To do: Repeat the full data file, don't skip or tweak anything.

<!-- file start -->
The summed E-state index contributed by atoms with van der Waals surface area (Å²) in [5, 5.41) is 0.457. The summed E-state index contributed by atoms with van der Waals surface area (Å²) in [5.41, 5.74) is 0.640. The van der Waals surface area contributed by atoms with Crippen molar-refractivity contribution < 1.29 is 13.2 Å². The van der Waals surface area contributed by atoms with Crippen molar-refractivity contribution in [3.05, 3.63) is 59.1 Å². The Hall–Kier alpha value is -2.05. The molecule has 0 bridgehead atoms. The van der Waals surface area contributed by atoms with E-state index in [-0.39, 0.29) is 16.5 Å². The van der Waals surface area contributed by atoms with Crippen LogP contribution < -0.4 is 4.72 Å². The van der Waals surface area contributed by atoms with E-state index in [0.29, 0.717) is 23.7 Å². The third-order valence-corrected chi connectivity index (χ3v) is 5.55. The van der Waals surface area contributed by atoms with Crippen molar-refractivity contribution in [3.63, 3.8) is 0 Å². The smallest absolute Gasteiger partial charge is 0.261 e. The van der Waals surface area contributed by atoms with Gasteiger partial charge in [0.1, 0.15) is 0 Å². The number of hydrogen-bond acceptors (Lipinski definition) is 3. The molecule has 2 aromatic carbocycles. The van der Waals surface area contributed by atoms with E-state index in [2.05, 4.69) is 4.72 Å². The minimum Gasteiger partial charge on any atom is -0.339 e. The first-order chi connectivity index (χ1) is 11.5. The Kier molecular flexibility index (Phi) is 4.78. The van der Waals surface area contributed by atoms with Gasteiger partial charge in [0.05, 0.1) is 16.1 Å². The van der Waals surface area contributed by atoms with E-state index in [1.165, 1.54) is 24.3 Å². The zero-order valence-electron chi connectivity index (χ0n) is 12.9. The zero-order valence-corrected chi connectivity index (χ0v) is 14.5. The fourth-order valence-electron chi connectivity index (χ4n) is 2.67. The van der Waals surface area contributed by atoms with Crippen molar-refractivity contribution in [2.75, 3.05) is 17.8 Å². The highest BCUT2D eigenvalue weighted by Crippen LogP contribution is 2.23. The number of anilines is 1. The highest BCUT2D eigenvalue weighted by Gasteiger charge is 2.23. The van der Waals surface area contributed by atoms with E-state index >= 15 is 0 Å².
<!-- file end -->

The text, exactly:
The summed E-state index contributed by atoms with van der Waals surface area (Å²) in [5, 5.41) is 0.457. The summed E-state index contributed by atoms with van der Waals surface area (Å²) in [5.41, 5.74) is 0.640. The van der Waals surface area contributed by atoms with Crippen molar-refractivity contribution < 1.29 is 13.2 Å². The van der Waals surface area contributed by atoms with Crippen molar-refractivity contribution in [3.05, 3.63) is 59.1 Å². The Hall–Kier alpha value is -2.05. The molecule has 0 bridgehead atoms. The van der Waals surface area contributed by atoms with E-state index in [-0.39, 0.29) is 16.5 Å². The van der Waals surface area contributed by atoms with Crippen LogP contribution < -0.4 is 4.72 Å². The van der Waals surface area contributed by atoms with E-state index in [0.29, 0.717) is 23.7 Å². The third-order valence-corrected chi connectivity index (χ3v) is 5.55. The van der Waals surface area contributed by atoms with Crippen molar-refractivity contribution in [3.63, 3.8) is 0 Å². The smallest absolute Gasteiger partial charge is 0.261 e. The van der Waals surface area contributed by atoms with Gasteiger partial charge in [0.1, 0.15) is 0 Å². The number of hydrogen-bond acceptors (Lipinski definition) is 3. The molecule has 2 aromatic carbocycles. The van der Waals surface area contributed by atoms with E-state index in [2.05, 4.69) is 4.72 Å². The minimum Gasteiger partial charge on any atom is -0.339 e. The first-order chi connectivity index (χ1) is 11.5. The Kier molecular flexibility index (Phi) is 4.78. The van der Waals surface area contributed by atoms with Gasteiger partial charge in [0.05, 0.1) is 16.1 Å². The van der Waals surface area contributed by atoms with E-state index in [1.165, 1.54) is 24.3 Å². The zero-order valence-electron chi connectivity index (χ0n) is 12.9. The zero-order valence-corrected chi connectivity index (χ0v) is 14.5. The fourth-order valence-electron chi connectivity index (χ4n) is 2.67. The van der Waals surface area contributed by atoms with Crippen molar-refractivity contribution in [2.75, 3.05) is 17.8 Å². The highest BCUT2D eigenvalue weighted by Crippen LogP contribution is 2.23. The number of anilines is 1. The highest BCUT2D eigenvalue weighted by Gasteiger charge is 2.23. The van der Waals surface area contributed by atoms with E-state index >= 15 is 0 Å².